To this day I peacefully ride back and forth from place to place. I no longer bike American style though, my biking style fits the driving style here, if there’s space, I take it. It works really well, I’m predictable, and I get places really fast. I stay as far to the right as is reasonably possible at all times and people do not pass too close 99.9% of the time. If there is space available at all to give me space, they give me space, unlike their American counterparts, who liked buzzing me to make a point that I “shouldn’t be on the road” – despite it being illegal to bike on the sidewalks in Chicago. In Chicago I took the middle of the lane almost always for my own safety, when you take a full lane, people do not try to buzz your elbow, in Turkey/Istanbul, that just doesn’t happen. People always give as much space as they can (which at times isn’t much, but at that point everyone is usually going slower, and it’s an understandable fact of a lack of roadway space, not some malicious intent). When people pass too close in İstanbul, they always slow down when doing so, so as to be as careful as they can. For such an aggressive driving culture, my ability to fit into the roads with so few problems has amazed me. I was initially terrified to try biking here, and to my great surprise and pleasure, I find it much easier and more comfortable biking here.
On another note – to my surprise, I found that biking in Amsterdam was exactly like İstanbul. the bikers there are more aggressive than the drivers in İstanbul, so when I took to the streets on a bike on a short vacation there a year ago, I felt right at home. It seems our ridiculous driving style more or less works for most people. (This is Bourne out in our traffic death statistics – where İstanbul looses 1-2/100K per year to traffic accidents, half to 1/4 of what Seattle or Chicago lose in a year (my hometown, and my university city – both around 5.5/100K deaths/yr).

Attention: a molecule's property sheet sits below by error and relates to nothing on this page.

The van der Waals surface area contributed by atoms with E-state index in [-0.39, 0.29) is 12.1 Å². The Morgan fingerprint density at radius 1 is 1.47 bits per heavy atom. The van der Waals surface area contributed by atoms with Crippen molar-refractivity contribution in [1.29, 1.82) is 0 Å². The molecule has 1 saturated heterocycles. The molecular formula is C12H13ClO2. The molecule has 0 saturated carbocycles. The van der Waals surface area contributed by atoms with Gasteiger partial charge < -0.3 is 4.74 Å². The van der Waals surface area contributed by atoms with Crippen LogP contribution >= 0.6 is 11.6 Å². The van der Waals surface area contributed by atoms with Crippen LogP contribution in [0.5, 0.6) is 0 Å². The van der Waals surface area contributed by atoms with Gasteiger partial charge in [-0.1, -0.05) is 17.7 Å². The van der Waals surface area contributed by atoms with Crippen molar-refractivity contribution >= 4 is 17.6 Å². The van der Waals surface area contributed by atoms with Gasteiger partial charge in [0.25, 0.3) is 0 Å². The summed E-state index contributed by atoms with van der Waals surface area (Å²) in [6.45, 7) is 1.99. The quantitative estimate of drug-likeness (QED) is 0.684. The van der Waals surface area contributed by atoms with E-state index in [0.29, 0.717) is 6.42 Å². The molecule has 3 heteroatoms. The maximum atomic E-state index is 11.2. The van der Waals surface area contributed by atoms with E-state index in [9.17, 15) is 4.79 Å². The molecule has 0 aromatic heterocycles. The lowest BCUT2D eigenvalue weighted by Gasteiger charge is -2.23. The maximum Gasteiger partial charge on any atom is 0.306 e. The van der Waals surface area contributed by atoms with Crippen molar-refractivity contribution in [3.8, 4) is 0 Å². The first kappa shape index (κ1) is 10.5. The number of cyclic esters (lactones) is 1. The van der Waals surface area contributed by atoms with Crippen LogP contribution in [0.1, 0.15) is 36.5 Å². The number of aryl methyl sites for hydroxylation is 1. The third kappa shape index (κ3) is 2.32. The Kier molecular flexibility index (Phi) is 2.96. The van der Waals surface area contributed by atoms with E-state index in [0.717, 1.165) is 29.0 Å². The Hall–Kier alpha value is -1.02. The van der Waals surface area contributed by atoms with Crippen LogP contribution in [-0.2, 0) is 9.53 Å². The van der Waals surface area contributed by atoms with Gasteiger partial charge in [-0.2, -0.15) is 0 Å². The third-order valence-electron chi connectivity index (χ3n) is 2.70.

There are many things I wish the city would do however to improve biking and walking. Below is a start (far from complete) of an idea for a bike lane and bike/pedestrian hill-easing plan I came up with for the city, noting elevation in m, blue being streets that would be nice to have separated cycling facilities, pink being assisted hillclimbs (escalators/elevators/funicular trains, for pedestrians and cyclists), red being often, very high up pedestrian bridges, with elevators and/or escalators/ to the valley floors they cross, green being tunnels, and yellow being existing funicular trains/cable cars that climb hills, or will be completed soon.